DOJ bid to switch legal teams blocked by another Census case judge

The Department of Justice's plan to switch legal teams in its attempt to include a citizenship question in the 2020 Census was rejected by a second judge on Wednesday.

Why it matters: The order handed down by U.S. District Judge George Hazel, who's presiding over a challenge to the Trump administration’s plan in Maryland, is yet another blow for the Trump administration as it pushes to include the question in the 2020 Census.

The big picture: A federal judge in New York ruled on Tuesday the DOJ couldn't switch legal teams without providing "satisfactory reasons" to do so.

  • Hazel said the department could refile its motion if it provides "satisfactory reasons" for the attorney switch and gives assurances of an orderly transition between the legal teams, with the attorneys who worked on the case earlier available on request.

Go deeper: Trump publicly weighs executive order on citizenship question

What's next

House to vote on criminal contempt charges for Barr and Ross

Photo: Win McNamee/Getty Images

Speaker Nancy Pelosi announced Thursday that the House will vote next week on criminal contempt charges against Attorney General Bill Barr and Commerce Secretary Wilbur Ross over their failure to cooperate with a subpoena for documents related to the proposed citizenship question on the 2020 Census, Politico reports.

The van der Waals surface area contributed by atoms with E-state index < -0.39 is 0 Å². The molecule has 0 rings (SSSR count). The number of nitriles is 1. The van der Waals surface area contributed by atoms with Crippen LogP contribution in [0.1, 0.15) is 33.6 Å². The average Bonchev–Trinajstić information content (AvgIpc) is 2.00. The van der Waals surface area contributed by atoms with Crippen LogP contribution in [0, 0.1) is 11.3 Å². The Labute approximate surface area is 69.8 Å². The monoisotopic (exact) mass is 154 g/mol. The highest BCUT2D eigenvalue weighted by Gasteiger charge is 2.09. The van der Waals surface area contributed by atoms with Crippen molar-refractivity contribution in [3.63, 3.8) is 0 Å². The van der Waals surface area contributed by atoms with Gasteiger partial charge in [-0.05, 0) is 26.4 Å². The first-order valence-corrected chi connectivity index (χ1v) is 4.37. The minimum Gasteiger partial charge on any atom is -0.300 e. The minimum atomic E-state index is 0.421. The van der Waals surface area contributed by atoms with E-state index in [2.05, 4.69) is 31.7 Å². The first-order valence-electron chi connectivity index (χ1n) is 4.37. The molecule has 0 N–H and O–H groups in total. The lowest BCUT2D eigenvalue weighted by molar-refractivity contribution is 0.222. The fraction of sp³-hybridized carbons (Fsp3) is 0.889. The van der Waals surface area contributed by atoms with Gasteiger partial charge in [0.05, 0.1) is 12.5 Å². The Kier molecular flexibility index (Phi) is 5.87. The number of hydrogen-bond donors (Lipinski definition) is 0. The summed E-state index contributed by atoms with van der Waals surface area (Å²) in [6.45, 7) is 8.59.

The state of play: Although the vote will serve as a good talking point for Democrats, it's exceedingly unlikely the Justice Department will take any action against two Trump administration officials.

Go deeper: DOJ bid to switch legal teams blocked by another Census case judge

House votes to hold Barr and Ross in criminal contempt

Wilbur Ross looks on as William Barr delivers remarks on citizenship and the 2020 Census on July 11. Photo: Brendan Smialowski/AFP/Getty Images

The House voted 230-198 to hold Attorney General William Barr and Commerce Secretary Wilbur Ross in criminal contempt of Congress on Wednesday for withholding subpoenaed materials related to the failed 2020 Census citizenship question.

Why it matters: Democrats believe the administration's reason for attempting to add a citizenship question to the 2020 Census is "a cover for a politically motivated attempt to eliminate noncitizens from population statistics ... [thereby] diminishing Democratic power," the NYT reports. Wednesday's vote follows a House Oversight Committee decision last month.

Go deeperArrowJul 17, 2019 - Politics

Democratic state AGs are leading the Resistance

Illustration: Aïda Amer/Axios

State attorneys general have become some of the most powerful forces fighting the Trump White House — pushing back against its agenda on hot topics like immigration, energy, health care and more.

Why it matters: With little legislative action happening in Congress, the executive branch has taken into its own hands implementing the White House agenda. Those efforts have been increasingly challenged by attorneys general — usually Democrats — and some have been blocked by the courts.

Go deeperArrowJul 31, 2019 - Politics